Contrary to popular sentiment, there are good Christmas songs. The problem, of course, is that living through late November and all of December means that you will hear even the best tunes more times than any composition in human history is capable of withstanding. “O Holy Night” may do the trick once or twice; on its 42nd rotation of the year, it becomes so unbearable that you want to travel back in time to stop Bing Crosby from ever being born.

A good example of this is “The 179 Days Of Christmas,” a song that understands the evil of holiday music repetition and employs it to nuclear-grade effect over the course of just about 9 goddamned hours of increasingly grating good cheer.

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The track sees animator Joren Cull and musician AJ Ing come together, like cheap rum and spoiled eggnog, to mix up an aural cocktail guaranteed to curdle your brain. Following a chorus of synth mermaid sopranos and a hype-man Christmas clown, the track begins with a simple drum machine beat and a countdown of the dreaded “179 Days Of Christmas.”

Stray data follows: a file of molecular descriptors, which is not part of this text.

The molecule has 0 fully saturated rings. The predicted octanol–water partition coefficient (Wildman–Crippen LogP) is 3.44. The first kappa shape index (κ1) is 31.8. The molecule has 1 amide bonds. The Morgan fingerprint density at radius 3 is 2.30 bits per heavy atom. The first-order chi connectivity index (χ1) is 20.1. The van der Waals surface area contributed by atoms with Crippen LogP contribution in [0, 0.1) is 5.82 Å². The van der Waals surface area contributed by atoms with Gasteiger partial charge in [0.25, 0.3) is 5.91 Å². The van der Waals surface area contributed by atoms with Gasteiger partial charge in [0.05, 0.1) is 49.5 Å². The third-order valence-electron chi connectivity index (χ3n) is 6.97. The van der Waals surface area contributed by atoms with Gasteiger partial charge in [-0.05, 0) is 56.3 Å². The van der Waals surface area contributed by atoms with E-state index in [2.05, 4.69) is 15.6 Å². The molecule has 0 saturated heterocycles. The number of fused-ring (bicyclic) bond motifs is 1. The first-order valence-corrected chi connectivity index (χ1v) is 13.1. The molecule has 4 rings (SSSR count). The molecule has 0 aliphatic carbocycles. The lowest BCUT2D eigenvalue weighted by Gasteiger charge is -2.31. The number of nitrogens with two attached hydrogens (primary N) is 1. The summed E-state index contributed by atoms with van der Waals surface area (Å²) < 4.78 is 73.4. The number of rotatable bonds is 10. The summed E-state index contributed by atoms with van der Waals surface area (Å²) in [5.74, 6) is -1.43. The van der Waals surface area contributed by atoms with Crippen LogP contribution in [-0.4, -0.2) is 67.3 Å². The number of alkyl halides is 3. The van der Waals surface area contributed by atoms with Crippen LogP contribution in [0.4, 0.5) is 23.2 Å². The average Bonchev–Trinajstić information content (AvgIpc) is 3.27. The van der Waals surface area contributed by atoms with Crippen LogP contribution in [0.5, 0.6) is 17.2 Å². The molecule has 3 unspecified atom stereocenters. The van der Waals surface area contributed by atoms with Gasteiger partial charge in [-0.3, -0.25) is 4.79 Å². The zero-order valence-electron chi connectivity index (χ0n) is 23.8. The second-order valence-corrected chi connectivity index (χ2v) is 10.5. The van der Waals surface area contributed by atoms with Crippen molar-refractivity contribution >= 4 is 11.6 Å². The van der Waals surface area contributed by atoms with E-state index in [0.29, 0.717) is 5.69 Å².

Like the 12 Days it’s based on, the first recitation isn’t so bad. The singer’s true love gives them a partridge in a pear tree and that’s that. The simple beat, moving ever forward with a digital wood block, is goofy and fun. Everything’s all right. As the list of gifts goes on, though, the horror of the project at hand dawns on listeners. The structure of the song requires every verse to repeat, snowballing to greater and greater proportions until Cull and Ing are listing out the usual items—turtle doves, lords a leaping—alongside new presents, like “sticky Band-Aids,” “signs of depression,” “unpaid mob debts,” “totaled cop cars,” “people with a podcast,” and much, much more. It last more than a third of a day.

It’s a terrifying, excruciating work whose creation must have been even more soul-draining than listening to it. Nevertheless, the sheer monstrosity of it is a certain kind of accomplishment, possibly dethroning “Christmas Shoes” as the worst seasonal track ever released unto the world.

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In case you were worried about your holiday party’s data cap, the enormous song is also available as an audio-only Spotify playlist.

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